New York Attorney General Hits Banks on Executive Pay
Companies set aside billions for management bonuses.
October 29, 2008— -- New York Attorney General Andrew Cuomo says nine financial services firms must provide "detailed accounting" of expected bonus payments to top management. In a letter sent today to the banks' boards of directors, Cuomo requested "any and all information" concerning the firm's expected 2008 bonus pool both before and after they learned that they would be receiving taxpayer funds. Click here to see the letter to Morgan Stanley.
The banks, including Bank of America, Bank of New York Mellon, Citigroup, JPMorgan Chase & Co., Merrill Lynch & Co., Morgan Stanley, State Street Corporation, Wells Fargo & Company, and Goldman Sachs, have reportedly set aside $108 billion for employee compensation this year, despite being beneficiaries of a $250 billion federal bailout program. Experts have said bonuses at the rescued major banks will be higher because of the injection of taxpayer money.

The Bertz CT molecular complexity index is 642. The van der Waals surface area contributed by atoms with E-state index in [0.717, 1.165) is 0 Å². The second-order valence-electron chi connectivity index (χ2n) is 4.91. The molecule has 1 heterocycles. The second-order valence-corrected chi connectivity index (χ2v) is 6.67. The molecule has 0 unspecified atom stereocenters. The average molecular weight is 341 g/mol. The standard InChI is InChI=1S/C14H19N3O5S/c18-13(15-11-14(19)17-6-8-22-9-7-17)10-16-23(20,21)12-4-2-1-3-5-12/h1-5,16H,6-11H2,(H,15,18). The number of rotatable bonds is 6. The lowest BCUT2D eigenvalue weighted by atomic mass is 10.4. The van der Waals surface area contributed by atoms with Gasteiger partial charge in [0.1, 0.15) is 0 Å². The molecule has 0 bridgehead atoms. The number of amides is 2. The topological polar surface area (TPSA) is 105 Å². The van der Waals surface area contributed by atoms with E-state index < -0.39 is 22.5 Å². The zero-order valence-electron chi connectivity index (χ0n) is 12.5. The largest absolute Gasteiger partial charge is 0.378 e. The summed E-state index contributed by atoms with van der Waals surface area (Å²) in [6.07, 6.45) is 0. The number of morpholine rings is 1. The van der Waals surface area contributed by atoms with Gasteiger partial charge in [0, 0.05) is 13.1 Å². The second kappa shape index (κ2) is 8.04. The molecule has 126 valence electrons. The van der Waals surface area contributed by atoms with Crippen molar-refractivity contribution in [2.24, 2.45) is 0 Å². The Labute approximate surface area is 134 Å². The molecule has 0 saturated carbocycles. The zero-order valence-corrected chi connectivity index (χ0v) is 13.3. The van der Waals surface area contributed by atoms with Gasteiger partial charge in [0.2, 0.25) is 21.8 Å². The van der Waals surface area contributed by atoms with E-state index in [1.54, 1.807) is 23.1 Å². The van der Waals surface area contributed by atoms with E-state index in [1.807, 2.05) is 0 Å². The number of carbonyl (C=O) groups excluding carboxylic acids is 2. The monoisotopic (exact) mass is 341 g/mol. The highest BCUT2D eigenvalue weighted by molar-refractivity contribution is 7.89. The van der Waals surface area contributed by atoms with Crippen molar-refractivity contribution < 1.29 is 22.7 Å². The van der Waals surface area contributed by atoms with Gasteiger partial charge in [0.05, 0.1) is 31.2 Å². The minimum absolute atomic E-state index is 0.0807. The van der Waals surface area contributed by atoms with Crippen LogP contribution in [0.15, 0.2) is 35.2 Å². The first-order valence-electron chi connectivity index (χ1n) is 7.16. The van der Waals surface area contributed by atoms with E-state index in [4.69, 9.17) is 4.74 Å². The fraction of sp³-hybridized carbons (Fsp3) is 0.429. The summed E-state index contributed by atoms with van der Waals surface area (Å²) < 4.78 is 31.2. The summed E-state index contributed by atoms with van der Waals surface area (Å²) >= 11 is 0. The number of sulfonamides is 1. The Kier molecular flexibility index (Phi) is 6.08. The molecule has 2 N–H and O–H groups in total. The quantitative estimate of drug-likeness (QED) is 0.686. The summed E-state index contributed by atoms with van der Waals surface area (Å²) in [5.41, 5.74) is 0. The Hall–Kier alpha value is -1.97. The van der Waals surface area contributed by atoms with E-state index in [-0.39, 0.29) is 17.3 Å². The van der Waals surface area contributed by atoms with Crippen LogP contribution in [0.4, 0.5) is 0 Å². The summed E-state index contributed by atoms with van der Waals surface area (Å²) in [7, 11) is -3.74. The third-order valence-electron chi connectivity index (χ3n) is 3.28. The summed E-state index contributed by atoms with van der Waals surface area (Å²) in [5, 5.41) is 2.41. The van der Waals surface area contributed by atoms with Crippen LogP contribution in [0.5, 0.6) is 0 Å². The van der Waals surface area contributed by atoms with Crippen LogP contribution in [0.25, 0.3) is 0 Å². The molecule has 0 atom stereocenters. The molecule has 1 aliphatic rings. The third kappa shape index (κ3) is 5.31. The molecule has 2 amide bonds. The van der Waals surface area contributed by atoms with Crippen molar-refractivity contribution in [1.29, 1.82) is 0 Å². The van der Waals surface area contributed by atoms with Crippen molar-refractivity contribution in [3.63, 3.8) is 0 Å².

"Obviously, we will have grave concerns if your expected bonus pool has increased in any way as a result of your receipt...of taxpayers funds," Cuomo wrote to the boards. "Boards of directors must step up to the plate and prevent wasteful expenditures of corporate funds on outsized executive bonuses and other unjustified compensation.
Attorney General Cuomo has been investigating executive compensation at Wall Street firms. His office recently reached an agreement with the insurance firm AIG where the company said it would freeze millions of dollars of payments to former CEO Martin Sullivan and other executives.
In recent days Congress too has taken up the issue of executive bonuses. A House committee has opened an investigation into the matter, and today Sen. Bernie Sanders, I-Vt., said he planned to introduce a bill to cap executive salaries at banks receiving federal aid.
This post has been updated.